“With the goal of ProbablyMonsters of build new triple-A studios, I really wanted to create an environment of collaboration, one where the people felt like their, their career was predictable, it was stable,” Ryan said.

ProbablyMonsters team

Probably Monsters includes Cauldron Studios and Firewalk Studios

Above: Probably Monsters includes Cauldron Studios and Firewalk Studios

Image Credit: ProbablyMonsters

ProbablyMonsters’s team includes Lonnye Bower, chief operating officer and an engineering leader who was formerly worldwide technical lead at Microsoft. Fiscal management and strategic planning expertise is provided by Douglas Kikendall, chief financial officer, and formerly CFO at TheTVDB.com and Oak Harbor Capital.

Human resources and recruiting is overseen by Shannon Armstrong, chief people officer, formerly a senior recruiting manager at Amazon.

Firewalk Studios’s head is Tony Hsu, previously senior vice president and general manager of the Destiny Business Unit at Activision Publishing. Hsu is a champion of new gaming IP and has extensive gaming and strategy experience including the massive launches of Destiny and Call of Duty: Black Ops.

Firewalk’s game director is Ryan Ellis, formerly the creative director at Bungie and lead artist at Oddworld Inhabitants.

Ryan said the company formed separate studios, rather than one with separate teams, to simplify the businesses.

“Letting those cultures grow is a lot easier in separate companies,” he said. “It’s also as we develop their games and pick, potentially pick different partners.”

Those studios can control their own fates and make decisions that are best for their particular team or game.

As for triple-A itself, Ryan said that is where the teams have experience and can create the best outcomes.

“Triple-A is really about long-term stability, building the business plan around that kind of game,” Ryan said. “And building triple-A studios first was really about getting something that we do really well as a leadership team.”

As for team diversity, Ryan said the company has a good start.

“You to include enough diversity in the conversation, to learn to be inclusive. But that has to be a continual loop. Meaning you need to build an environment and handle an environment where people feel respected and trusted and you can listen to them and understand and educate yourself over time as a business and as individuals about how to make people feel empowered and listen to them.”

Destiny 2: Forsaken.

Above: Destiny 2: Forsaken is Bungie’s latest big game.

Image Credit: Bungie

Cauldron Studios is headed by Dave Matthews, who has over 20 years of experience managing triple-A teams while helping build franchises like God of War and Myst. Matthews was formerly lead character artist at Sony Computer Entertainment of America and art director at Bungie and WB Games.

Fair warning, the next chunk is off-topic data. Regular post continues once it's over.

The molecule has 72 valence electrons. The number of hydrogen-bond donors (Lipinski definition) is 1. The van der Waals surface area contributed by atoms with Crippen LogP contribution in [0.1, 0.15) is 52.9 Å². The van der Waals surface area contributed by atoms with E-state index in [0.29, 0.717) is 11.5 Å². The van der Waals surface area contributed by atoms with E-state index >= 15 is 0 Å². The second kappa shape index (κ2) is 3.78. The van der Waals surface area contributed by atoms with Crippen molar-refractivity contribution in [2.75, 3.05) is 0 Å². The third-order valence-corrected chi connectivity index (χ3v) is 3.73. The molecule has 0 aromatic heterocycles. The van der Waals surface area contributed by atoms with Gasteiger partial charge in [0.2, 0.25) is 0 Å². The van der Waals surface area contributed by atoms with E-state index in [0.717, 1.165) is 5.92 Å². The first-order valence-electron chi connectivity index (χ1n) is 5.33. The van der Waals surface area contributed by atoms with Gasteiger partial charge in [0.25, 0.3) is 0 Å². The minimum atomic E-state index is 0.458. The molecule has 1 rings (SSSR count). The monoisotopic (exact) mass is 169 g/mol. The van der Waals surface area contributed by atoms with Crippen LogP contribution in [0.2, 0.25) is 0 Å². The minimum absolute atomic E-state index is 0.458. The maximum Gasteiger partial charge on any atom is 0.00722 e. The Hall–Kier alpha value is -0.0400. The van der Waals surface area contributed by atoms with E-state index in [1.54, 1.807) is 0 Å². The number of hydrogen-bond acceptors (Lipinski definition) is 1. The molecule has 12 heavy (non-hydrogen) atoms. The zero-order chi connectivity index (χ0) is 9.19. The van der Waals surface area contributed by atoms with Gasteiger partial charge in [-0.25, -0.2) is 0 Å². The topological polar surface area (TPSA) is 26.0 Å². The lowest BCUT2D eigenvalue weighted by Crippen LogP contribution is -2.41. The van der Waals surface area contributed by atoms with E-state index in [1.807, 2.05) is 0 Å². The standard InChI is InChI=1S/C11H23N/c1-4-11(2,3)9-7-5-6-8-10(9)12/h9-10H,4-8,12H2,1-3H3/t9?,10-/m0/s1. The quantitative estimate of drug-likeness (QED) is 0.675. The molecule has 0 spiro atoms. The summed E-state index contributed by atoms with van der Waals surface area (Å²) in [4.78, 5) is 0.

Game director for Cauldron Studios is CJ Cowan, who was previously the story lead for Destiny’s House of Wolves and Taken King releases and Bungie’s director of cinematics for the bulk of their Halo titles.

Ryan said that ProbablyMonsters is committed to building a positive creative culture where game developers can thrive while creating and shipping original triple-A games.

Ryan said he wants to unite, guide, and empower talented game developers in a stable and predictable business environment. He wants to minimize painful transitions for creative teams, avoiding things like the wrenching spinoff of Bungie from Microsoft as well as its subsequent parting with Destiny publisher Activision. In those transitions, employees had to make some life-changing bets on where to work.

For the opening round investors, Ryan didn’t go to a lot of famous venture capital firms who are known for seeking big paydays after funding a hot company. He liked Dallas Cowboys owner Jones as an investor because of his interest in building teams and running them. Jones has also been interested in esports investments.

“I’ve always been a big fan of intrinsic alignment,” said Ryan. “We picked people who were an additive part of the conversation.”

Ryan said the teams continue to expand and hire new developers, and they’re also working with extended teams and vendors around the world.

As for monetization, Ryan said the company would be flexible.

“The two things that we really look out for is keeping the conversation going with people who are watching the industry, from a business analyst view, and marketing and market segmentation planning, but then also looking at the impacts of what that means, from how people like to participate in the game, how they like to consume, and how they like to pay for it,” Ryan said. “And keeping the team understanding where they have flexibility, or where they have to design to be ready for a pivot.”

He added, “You can’t over-index on exactly how things are today, because we are not launching today. And even realizing that, the business model on the day of launch may have to evolve really quickly. One of our strengths is being efficient with creating the ideas and building the team and building partnerships that allow us to finish yet but hopefully keep our budgets reasonable and keep our market position so that if we do have to flex drastically on how we monetize the game, then we can.”


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